University of Pittsburgh
June 5, 2012

Pitt Paper Examines Marcellus Shale Exploration Supply Chain to Help Identify Opportunities for Regional Business

Research finds successful businesses in supply chain need strong safety record, flexibility, and solid financial standing
Contact:  412-624-4147

PITTSBURGH—In an effort to help regional businesses understand potential direct and indirect opportunities in the Marcellus Shale exploration supply chain, researchers at the University of Pittsburgh today released a Pitt Business Working Paper titled “Understanding the Marcellus Shale Supply Chain.”

“The study was undertaken to help companies better understand the various components of the shale industry and to examine the macroeconomic forces that impact the supply and demand of the industry,” said Shaun M. Seydor, associate director of the Joseph M. Katz Graduate School of Business and College of Business Administration’s Institute for Entrepreneurial Excellence (IEE). “The study goes beyond the physical drilling.”

The report identifies the supply chain’s phases, as follows: exploration; leasing, acquisition, and permitting; site construction; drilling; hydraulic fracturing; extraction and production; transport and processing; storage; distribution; and marketing.

The research is a compilation and analysis of public information, industry expert interviews, and feedback from industry and supply-chain companies.

Additionally, Seydor (BUS ’07G, GSPIA ’12G) said the report identified the most successful businesses within the supply chain as having excellent safety records and strong balance sheets and being responsive and flexible.

Catalyst ConnectionSM funded the paper, authored by Seydor, IEE Management Consultant Eric Clements, and IEE graduate student consultants Spyros Pantelemonitis and Vinay Deshpande, as well as MBA students in a Spring 2012 Project Course.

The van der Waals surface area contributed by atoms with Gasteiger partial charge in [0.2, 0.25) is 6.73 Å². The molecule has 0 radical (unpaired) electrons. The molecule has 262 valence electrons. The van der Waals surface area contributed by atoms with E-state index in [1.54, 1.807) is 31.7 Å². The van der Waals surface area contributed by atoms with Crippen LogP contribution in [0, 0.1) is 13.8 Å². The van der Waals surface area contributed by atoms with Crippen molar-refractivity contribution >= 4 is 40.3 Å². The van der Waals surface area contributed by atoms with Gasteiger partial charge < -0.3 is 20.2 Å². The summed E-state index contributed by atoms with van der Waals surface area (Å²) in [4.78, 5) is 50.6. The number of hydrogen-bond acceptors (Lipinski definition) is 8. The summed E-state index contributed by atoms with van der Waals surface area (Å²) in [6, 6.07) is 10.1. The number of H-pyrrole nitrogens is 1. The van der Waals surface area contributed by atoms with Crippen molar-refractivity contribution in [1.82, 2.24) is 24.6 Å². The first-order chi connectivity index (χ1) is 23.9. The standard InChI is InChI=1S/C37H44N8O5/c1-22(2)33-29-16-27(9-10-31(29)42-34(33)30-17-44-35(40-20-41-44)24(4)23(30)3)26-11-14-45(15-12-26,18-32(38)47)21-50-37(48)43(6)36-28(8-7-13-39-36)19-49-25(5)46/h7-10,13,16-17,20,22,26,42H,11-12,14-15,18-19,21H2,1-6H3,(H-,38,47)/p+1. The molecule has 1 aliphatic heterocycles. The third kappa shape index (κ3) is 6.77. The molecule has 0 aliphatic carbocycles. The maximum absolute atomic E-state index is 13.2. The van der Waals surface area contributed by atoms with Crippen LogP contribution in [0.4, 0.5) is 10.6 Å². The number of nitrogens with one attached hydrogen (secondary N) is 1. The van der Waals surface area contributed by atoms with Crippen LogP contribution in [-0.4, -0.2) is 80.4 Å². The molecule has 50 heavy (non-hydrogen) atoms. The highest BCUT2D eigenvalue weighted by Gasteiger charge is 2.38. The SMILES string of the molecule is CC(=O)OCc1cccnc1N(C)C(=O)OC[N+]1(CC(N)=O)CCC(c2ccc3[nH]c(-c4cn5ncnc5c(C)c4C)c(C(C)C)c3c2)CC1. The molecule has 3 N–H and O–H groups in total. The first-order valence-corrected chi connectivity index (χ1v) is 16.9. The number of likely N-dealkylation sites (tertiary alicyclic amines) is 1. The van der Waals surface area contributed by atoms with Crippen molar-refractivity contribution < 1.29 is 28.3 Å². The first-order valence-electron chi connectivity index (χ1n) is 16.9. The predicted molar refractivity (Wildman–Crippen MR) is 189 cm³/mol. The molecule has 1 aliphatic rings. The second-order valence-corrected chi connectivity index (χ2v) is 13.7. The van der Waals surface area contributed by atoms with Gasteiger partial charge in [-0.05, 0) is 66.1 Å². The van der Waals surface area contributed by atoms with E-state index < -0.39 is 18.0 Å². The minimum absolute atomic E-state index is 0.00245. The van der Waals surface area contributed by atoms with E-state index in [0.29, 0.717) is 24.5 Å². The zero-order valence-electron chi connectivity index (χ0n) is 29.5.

Catalyst Connection is a nonprofit manufacturing-consulting group that aims to advance the performance of manufacturing companies in Southwestern Pennsylvania. Catalyst Connection Managing Director of Business Growth Services Connie Palucka (BUS ’88G) said the report was developed with small and midsized manufacturers in mind, especially those interested in realigning their existing businesses to include the shale industry.

“We wanted to provide a resource for businesses interested in learning about the requirements to become a supplier and the expectations of owners and contractors in this industry,” Palucka said. “This is an effort to build a repository of market research for our region’s businesses.”

The Working Paper can be viewed at

Pitt Business Working Papers are developed in the context of literature reviews, scoping studies, and, occasionally, issue-oriented studies. These papers are not peer reviewed, and the views expressed are those of the authors and do not necessarily represent those of Pitt Business or the University of Pittsburgh.

Pitt Business comprises the Joseph M. Katz Graduate School of Business and College of Business Administration, as well as five education and research centers, including IEE.



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